There’s nothing like watching Tom Cruise get cucked.

The Movie Club, 2017

There’s Simply Nothing Like Watching Tom Cruise Get Cucked

The Movie Club, 2017

There’s Simply Nothing Like Watching Tom Cruise Get Cucked
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Jan. 5 2018 3:16 PM

The Movie Club, 2017

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Entry 12: Listen, there’s simply nothing like watching Tom Cruise get cucked.

Tom Cruise in American Made, Eyes Wide Shut and Edge of Tomorrow
Tom Cruise in Edge of Tomorrow, Eyes Wide Shut, and American Made.

Photo illustration by Slate. Photos by Warner Bros. Entertainment Inc., David James - © Universal Pictures, and Warner Bros. Entertainment Inc.

Dear clubbers,

Amy doesn’t know this, but her question about the ideal Tom Cruise role couldn’t be more apt, as the perfect Tom Cruise role—or one of them, at least—is how I rang in the new year. Early on Jan. 1, I got home from a great party and automatically, without even thinking about it, put on Stanley Kubrick’s very fine Eyes Wide Shut. It was my first movie of 2018 (which reminds me: Happy New Year!). To Amy’s point about the difference between a role where Tom really gets to act, in the classical sense, versus one where he stages He-Man battles against CGI and his own “I do my own stunts, thankyouverymuch” mortality, I’d argue that a number of his best turns feature him capital-A Acting his way through He-Man battles against his own emotions. Every reaction shot of Tom during his steamy fights with Nicole in Eyes Wide Shut is ample proof of that.

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Listen, there’s simply nothing like watching Tom Cruise get cucked—nothing quite like seeing him get knocked down a peg, be it by his then-wife Nicole Kidman and her fantasies of sleeping with other men (Eyes Wide Shut), or by a female interviewer scrutinizing his character’s misogynistic egomania up close (Magnolia), or by genre itself, as in Edge of Tomorrow, where we get to see him die over and over again, something that’s distinctly fun because of the indomitable meta-prowess of its star. Cruise’s lesser movies, like the two that came out in 2017, The Mummy and American Made, are aware of all of this: In one of them, he even sort of dies. But they don’t really know what to do with what they have.

Vulnerable Tom Cruise is very much my bag. I love an actor who’s willing to make an art out of our desires to see him almost fail—which is also what’s so useful in seeing him punch slightly above his weight class in a heavy dramatic role, as in Born on the Fourth of July, or in a role where he has to fly off the rails with manic emotionalism, as in Jerry Maguire. Easy-peasy, triumphant Tom is pretty exciting, too, but even a movie like Mission Impossible wouldn’t be half as fun without a drop of sweat or a jagged helicopter propeller making his life feel imminently expendable. The best moments in the subsequent Mission Impossible movies, such as the skyscraper-hanging stunts in Ghost Protocol, are a tribute to that. Every action star excels at making it seem like his life in danger, but Tom is rare in making me wonder whether it actually is in danger, and if not his life, his ego. (Spoiler-y question, but would the end of Michael Mann’s Collateral be half as good if Cruise’s character had lived?)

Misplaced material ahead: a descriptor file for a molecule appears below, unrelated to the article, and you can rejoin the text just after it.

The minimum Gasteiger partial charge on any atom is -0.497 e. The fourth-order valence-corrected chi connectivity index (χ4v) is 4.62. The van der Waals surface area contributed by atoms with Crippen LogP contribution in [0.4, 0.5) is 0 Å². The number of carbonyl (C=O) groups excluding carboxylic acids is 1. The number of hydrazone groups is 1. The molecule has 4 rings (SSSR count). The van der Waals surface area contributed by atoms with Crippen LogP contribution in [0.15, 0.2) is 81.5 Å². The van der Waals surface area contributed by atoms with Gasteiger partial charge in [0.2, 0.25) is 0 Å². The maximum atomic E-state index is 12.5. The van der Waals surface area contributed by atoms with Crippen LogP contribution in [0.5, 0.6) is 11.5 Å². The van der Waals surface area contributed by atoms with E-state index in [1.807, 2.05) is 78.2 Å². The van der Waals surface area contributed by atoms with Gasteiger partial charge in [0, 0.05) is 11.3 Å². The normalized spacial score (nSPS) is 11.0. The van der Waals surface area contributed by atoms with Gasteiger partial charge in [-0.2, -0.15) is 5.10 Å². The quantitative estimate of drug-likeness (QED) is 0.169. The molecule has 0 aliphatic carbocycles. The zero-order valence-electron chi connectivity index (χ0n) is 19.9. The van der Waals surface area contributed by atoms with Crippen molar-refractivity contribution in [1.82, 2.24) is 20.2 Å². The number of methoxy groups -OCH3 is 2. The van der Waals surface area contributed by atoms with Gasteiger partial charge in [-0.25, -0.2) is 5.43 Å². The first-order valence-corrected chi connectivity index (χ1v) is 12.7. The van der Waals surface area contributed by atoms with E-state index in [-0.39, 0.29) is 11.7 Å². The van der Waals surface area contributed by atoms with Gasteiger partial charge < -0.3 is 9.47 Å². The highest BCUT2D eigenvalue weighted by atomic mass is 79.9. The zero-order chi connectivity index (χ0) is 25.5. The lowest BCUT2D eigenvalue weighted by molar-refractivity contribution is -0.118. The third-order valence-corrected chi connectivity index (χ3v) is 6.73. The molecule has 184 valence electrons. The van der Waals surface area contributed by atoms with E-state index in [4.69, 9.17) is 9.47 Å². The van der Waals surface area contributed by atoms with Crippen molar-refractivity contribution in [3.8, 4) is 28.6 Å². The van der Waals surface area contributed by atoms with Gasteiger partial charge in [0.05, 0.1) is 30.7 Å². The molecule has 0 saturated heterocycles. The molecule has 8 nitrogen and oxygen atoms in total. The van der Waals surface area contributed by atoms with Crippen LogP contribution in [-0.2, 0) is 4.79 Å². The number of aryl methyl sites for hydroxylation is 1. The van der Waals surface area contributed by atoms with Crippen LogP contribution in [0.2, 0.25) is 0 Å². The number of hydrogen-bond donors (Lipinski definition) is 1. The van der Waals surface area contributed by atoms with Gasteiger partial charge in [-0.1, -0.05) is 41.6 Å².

The difference between good movies and great ones, for me, is the degree of insight the movie has into its material. Actors, in my book, count as a movie’s material—especially if they’re box office stars. Channing Tatum’s career of late is a perfect example of this, especially in his collaborations with Steven Soderbergh (Magic Mike, Magic Mike XXL, and 2017’s wonderfully funny Logan Lucky), but, then, Soderbergh is a master of milking movie star personas for more than we knew they were worth. In the case of Tom Cruise, plenty of the movies he’s in simply don’t know what their star is all about, which is too bad. Better are the movies that seem to have laser vision, boring holes into whatever it is they’re about, mining their subject—be it an idea in the script, an idea about who’s starring in it, or literally anything else hovering in the world of the movie—for every uncomfortable or unexpected nuance, every glint of irony or emotion, availed by the premise.